THE CALIFORNIA INSTITUTE FOR FEDERAL POLICY RESEARCH
Invites You To Attend A Capitol Hill Lunch Briefing Featuring Two Newly Released S&T Policy-Related Reports on:
A Roadmap to a Sustainable Water Future for California and The Efficacy of Digitally Enhanced Education
California Council on Science and Technology
Thursday, June 5, 2014
Noon – 1:00 P.M.
B-338 Rayburn House Office Building
The California Institute invites you to a lunch briefing featuring a presentation and discussion of two reports recently released by the California Council on Science and Technology (CCST). Both reports were written in response to requests by the California State Legislature.
California Water – Achieving a Sustainable California Water Future through Innovations in Science and Technology: This report provides an overview of California’s water cycle, the needs and challenges it faces at each stage, and the identification of innovation opportunities that the state could pursue in the near future. It envisions a path toward a sustainable water future for California achieved through a systems approach, utilizing innovations in science, technology and management. The report represents input from more than 150 water experts, including representatives from state, federal, and local agencies, academia, federal research laboratories, and the private sector. It provides both near-term and long-term recommendations to be pursued by a variety of agents. In addition, the report points out technologies that can be introduced or more widely applied within the next five to ten years.
Julie Meier Wright, CCST strategic advisor and former California Secretary of Trade & Commerce, will present a brief overview on this report and implications for California and other states.
The Efficacy of Digitally Enhanced Education: This report is the latest in a series of proceedings documents from symposia hosted by CCST’s California Teacher Advisory Council (Cal TAC) and sponsored by the S.D. Bechtel, Jr. and Stuart Foundations. Symposia members, – leaders from the policy, education, business, and research communities – focused on the rapidly evolving influence of technology in the classroom, including what works well, for whom, and under what conditions in a number of instructional settings. Examination of available research revealed that existing data is strongest in articulating learning theories, curricular design frameworks, approaches to teacher professional development, and assessment designs. However, evidence falls short in guiding policy in terms of telling us what works in general, or guiding instructional decision-making by teachers in the classroom. In addition, participants learned that while individual success stories certainly exist, digitally enhanced education to date has not fulfilled its promise as a ‘great equalizer,’ and that teachers are not always comfortable with or able to effectively leverage the opportunities that the new technologies offer.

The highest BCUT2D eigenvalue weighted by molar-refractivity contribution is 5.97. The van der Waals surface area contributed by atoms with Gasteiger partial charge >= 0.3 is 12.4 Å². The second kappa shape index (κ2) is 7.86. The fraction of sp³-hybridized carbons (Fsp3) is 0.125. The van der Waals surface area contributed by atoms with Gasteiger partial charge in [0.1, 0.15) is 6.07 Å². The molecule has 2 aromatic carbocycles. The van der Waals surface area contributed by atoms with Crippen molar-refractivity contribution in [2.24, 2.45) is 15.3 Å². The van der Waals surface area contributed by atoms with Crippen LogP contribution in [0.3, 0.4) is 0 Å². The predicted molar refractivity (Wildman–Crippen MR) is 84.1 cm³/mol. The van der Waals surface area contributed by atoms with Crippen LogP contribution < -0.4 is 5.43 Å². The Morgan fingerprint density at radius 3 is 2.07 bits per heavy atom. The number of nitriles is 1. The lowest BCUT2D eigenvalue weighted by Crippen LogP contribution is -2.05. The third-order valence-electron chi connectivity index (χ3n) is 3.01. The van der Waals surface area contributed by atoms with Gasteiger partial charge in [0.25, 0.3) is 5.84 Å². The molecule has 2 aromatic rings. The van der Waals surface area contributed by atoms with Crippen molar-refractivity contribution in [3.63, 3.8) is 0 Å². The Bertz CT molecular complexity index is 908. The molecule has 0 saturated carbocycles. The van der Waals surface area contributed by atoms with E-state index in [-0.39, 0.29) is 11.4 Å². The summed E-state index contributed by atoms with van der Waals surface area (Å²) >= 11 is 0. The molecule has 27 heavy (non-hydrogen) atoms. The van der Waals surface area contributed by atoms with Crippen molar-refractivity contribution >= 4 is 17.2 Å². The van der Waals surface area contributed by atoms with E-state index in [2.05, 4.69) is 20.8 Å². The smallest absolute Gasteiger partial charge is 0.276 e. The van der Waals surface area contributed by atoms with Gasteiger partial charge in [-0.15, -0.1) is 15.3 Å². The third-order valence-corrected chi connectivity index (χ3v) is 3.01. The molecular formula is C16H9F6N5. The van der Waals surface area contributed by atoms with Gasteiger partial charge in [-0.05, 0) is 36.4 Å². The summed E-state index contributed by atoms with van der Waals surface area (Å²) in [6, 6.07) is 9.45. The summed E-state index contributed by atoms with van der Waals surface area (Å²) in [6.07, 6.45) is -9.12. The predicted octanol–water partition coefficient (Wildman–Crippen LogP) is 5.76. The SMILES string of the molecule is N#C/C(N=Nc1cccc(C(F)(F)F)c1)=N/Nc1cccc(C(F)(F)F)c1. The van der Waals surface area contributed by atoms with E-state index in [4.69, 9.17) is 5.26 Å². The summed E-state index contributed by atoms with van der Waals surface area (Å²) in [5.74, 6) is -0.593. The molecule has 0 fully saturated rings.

Heidi Haugen, CCST Cal TAC Chair, National Association of Biology Teachers Outstanding Biology Award recipient and agriculture teacher at Florin High School; Andy Kotko, Cal TAC Vice Chair, President’s Award for Excellence in Math and Science Teaching recipient, and first grade teacher at the Folsom Cordova Academy for Advanced Learning; and Angela Phillips Diaz, CCST Washington Liaison for Education, Science and Technology, will present a brief overview on this report and implications for California and other states.
CCST is a nonpartisan, impartial, not-for-profit 501(c)(3) corporation established via the California Legislature in 1988. It is designed to offer expert advice to the state government and to recommend solutions to science and technology-related policy issues.
Please join us for this luncheon briefing on Thursday, June 5th. To attend, please contact the California Institute at 202-785-5456 or email@example.com .